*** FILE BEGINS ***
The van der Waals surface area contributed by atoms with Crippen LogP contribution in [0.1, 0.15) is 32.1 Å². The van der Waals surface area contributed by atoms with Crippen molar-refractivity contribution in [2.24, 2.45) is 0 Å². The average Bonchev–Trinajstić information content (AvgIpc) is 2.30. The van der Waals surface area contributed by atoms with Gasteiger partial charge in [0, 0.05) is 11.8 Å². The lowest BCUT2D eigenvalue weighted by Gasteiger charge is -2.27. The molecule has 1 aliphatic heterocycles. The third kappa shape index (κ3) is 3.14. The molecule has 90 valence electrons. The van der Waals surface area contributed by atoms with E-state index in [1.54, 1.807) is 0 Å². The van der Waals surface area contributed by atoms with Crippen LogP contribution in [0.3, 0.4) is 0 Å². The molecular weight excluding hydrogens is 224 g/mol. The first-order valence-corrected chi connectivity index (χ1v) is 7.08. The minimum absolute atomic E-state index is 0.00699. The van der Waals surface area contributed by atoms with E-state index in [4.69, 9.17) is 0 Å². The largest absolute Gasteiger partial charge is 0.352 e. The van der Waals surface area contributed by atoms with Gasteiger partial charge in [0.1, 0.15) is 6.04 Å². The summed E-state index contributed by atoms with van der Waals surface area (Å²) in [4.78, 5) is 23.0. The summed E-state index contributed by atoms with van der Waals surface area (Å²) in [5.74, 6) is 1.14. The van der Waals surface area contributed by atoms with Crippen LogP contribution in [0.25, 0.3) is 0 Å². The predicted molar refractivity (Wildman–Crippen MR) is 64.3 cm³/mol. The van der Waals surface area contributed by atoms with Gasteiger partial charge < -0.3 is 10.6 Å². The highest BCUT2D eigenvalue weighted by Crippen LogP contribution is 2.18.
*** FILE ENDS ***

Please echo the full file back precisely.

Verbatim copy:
The van der Waals surface area contributed by atoms with Crippen LogP contribution in [0.1, 0.15) is 32.1 Å². The van der Waals surface area contributed by atoms with Crippen molar-refractivity contribution in [2.24, 2.45) is 0 Å². The average Bonchev–Trinajstić information content (AvgIpc) is 2.30. The van der Waals surface area contributed by atoms with Gasteiger partial charge in [0, 0.05) is 11.8 Å². The lowest BCUT2D eigenvalue weighted by Gasteiger charge is -2.27. The molecule has 1 aliphatic heterocycles. The third kappa shape index (κ3) is 3.14. The molecule has 90 valence electrons. The van der Waals surface area contributed by atoms with E-state index in [1.54, 1.807) is 0 Å². The van der Waals surface area contributed by atoms with Crippen LogP contribution in [0.3, 0.4) is 0 Å². The molecular weight excluding hydrogens is 224 g/mol. The first-order valence-corrected chi connectivity index (χ1v) is 7.08. The minimum absolute atomic E-state index is 0.00699. The van der Waals surface area contributed by atoms with E-state index in [4.69, 9.17) is 0 Å². The largest absolute Gasteiger partial charge is 0.352 e. The van der Waals surface area contributed by atoms with Gasteiger partial charge in [0.1, 0.15) is 6.04 Å². The summed E-state index contributed by atoms with van der Waals surface area (Å²) in [4.78, 5) is 23.0. The summed E-state index contributed by atoms with van der Waals surface area (Å²) in [5.74, 6) is 1.14. The van der Waals surface area contributed by atoms with Crippen LogP contribution in [0.25, 0.3) is 0 Å². The predicted molar refractivity (Wildman–Crippen MR) is 64.3 cm³/mol. The van der Waals surface area contributed by atoms with Gasteiger partial charge < -0.3 is 10.6 Å². The highest BCUT2D eigenvalue weighted by Crippen LogP contribution is 2.18.